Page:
The article is available online as an open access full text.
In their timely new article “Privilege and burden of im‐/mobility governance” published in Gender, Work and Organization, Laura Dobusch from the Radboud University und Katharina Kreissl from the university of Salzburg analyze how the Austrian lockdown has reinforced social inequalities already in place. They argue that in order to contain the COVID‐19 pandemic, governments mainly focused on regulating mobility: certain mobility restrictions were enforced, while simultaneously some forms of mobility were maintained or even enhanced in order to keep the system running in crisis mode. With a special focus on Austria, they identify specific politics of im‐/mobilities concerning the organization of paid work and show how the socio‐spatial conditions of who is permitted, denied or urged to work are inextricably linked to inequalities.
For instance, people with lower paid jobs such as supermarket cashiers or care personnel – often women and migrant workers – were urged to go to work because of their ‘system relevance’ and thereby exposed to health hazards. On the other hand, people – disproportionately men without migration background – employed in better paid knowledge work and desk jobs could stay home and work from there.
It becomes apparent that while in principle all bodies are equally dependent on collective social relations and enduring infrastructure such as health care provision, food supply or public transport, not everybody contributes equally to their maintenance. In fact, the governance of im‐/mobilities follows and reinforces already prevalent inequality regimes based on class, gender and migration relations, thereby differentiating between bodies perceived as highly valuable and worth protecting and those categorized as less valued and potentially disposable. The authors emphasize that it’s not enough to acknowledge our collective interdependence, but that forms of (political) organizing are needed that reflect and acknowledge such interdependence on egalitarian terms from the start.
I have blogged before about the 63th episode of the TaO podcast which focused on the Hudson’s Bay Company which went faced numerous pandemics during its early existence. Also the 64th episode of the podcast relates directly to the Covid-19 pandemic. With a focus on disasters and crisis management, it discusses two management articles and their different takes on risk and resilience: one is the 1990 piece “The vulnerable system: An analysis of the Tenerife air disaster” published by Karl Weick in the journal of management studies; the other is the more recent 2009 article “Reclaiming resilience and safety: Resilience activation in the critical period of crisis” published by Edward Powley in Human Relations. Together, by zooming on on different phases of crisis, these articles provide an processual perspective on the structures and mechanisms that make organizations vulnerable and, potentially, resilient.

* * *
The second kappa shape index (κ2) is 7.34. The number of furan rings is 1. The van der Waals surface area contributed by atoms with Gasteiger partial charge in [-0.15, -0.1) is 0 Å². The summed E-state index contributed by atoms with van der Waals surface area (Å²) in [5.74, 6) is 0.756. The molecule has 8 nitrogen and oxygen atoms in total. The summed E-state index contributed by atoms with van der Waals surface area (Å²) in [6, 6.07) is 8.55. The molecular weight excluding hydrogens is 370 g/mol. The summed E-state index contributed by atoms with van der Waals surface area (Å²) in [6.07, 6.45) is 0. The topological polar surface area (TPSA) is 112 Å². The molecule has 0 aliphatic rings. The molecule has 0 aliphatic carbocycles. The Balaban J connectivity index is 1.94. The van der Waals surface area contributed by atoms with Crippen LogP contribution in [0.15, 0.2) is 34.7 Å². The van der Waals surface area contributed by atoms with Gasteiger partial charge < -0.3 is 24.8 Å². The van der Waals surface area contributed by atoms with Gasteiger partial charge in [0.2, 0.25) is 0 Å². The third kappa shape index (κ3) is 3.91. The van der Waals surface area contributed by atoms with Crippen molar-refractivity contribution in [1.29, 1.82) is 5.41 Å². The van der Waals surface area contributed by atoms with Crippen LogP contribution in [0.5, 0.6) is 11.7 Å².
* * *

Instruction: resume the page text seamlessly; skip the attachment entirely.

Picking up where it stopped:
Under the hashtag #democratizingwork, more than 3,000 researchers from over 600 universities worldwide have united to publish an op-ed in 36 newspapers in 31 countries on the 16th of May, issuing an urgent call (here The Guardian version) for rewriting the rules of our economic system to create a more democratic and sustainable society. Spearheaded by three scholars, Isabelle Ferreras, Dominique Méda, and Julie Battilana, the call centers on the way we work and organize production: exploiting humans and the natural environment in order to maximize shareholder profits. While this model has long been criticized not just by left-leaning politicians and civil society, but also from within the business community, the Covid-19 crisis has made disturbingly clear how deeply we are in a health, social, climate and political crisis. The call paves an alternative path forward, following three core principles: democratize (firms), decommodify (work), and remediate (policies) in order to respect planetary boundaries and make life sustainable for all. Will our leaders seize this historical opportunity in the right direction?
In this video interview, economist Mariana Mazzucatto explains her view on the role of government and public policy in shaping economy and society. Her talk links to the themes tackled in this course in several ways. First, she addresses the need for governmental decision making – not just in crisis – to be strategic and driven by missions. This is the opposite of garbage-can-like, short-term oriented decision making dominating in crisis situations as discussed in lecture 1. Second, she clearly argues that policy makers need to think about societal grand challenges and the UN SDGs as interrelated, a point made in class 12. This also means that policy makers need to move beyond departmental silos – the dominant way of how (see class 3) public bureaucracies are organized – towards interconnected decision making, most importantly regarding public investment decisions as well as public procurement. As discussed in lecture 10, basing public procurement decisions on the basis of fair trade and environmental standards is one important mechanism of organizing our global economy towards sustainability.